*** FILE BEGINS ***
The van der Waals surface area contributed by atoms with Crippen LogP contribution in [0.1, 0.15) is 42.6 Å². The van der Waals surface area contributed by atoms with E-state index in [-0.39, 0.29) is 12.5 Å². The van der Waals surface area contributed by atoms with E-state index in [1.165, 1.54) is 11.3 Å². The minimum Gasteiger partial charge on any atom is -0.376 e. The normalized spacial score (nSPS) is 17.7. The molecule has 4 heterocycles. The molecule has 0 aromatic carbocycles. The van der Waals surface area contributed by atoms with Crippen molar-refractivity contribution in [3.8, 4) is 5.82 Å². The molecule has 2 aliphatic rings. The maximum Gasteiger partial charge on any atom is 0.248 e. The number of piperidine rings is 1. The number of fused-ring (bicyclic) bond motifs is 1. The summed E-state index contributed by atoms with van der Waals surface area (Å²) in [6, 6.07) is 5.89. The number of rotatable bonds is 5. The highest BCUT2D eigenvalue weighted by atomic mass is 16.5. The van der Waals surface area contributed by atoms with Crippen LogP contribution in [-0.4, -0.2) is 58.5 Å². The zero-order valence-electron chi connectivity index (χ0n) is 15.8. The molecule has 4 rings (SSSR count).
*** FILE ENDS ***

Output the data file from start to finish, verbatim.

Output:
The van der Waals surface area contributed by atoms with Crippen LogP contribution in [0.1, 0.15) is 42.6 Å². The van der Waals surface area contributed by atoms with E-state index in [-0.39, 0.29) is 12.5 Å². The van der Waals surface area contributed by atoms with E-state index in [1.165, 1.54) is 11.3 Å². The minimum Gasteiger partial charge on any atom is -0.376 e. The normalized spacial score (nSPS) is 17.7. The molecule has 4 heterocycles. The molecule has 0 aromatic carbocycles. The van der Waals surface area contributed by atoms with Crippen molar-refractivity contribution in [3.8, 4) is 5.82 Å². The molecule has 2 aliphatic rings. The maximum Gasteiger partial charge on any atom is 0.248 e. The number of piperidine rings is 1. The number of fused-ring (bicyclic) bond motifs is 1. The summed E-state index contributed by atoms with van der Waals surface area (Å²) in [6, 6.07) is 5.89. The number of rotatable bonds is 5. The highest BCUT2D eigenvalue weighted by atomic mass is 16.5. The van der Waals surface area contributed by atoms with Crippen LogP contribution in [-0.4, -0.2) is 58.5 Å². The zero-order valence-electron chi connectivity index (χ0n) is 15.8. The molecule has 4 rings (SSSR count).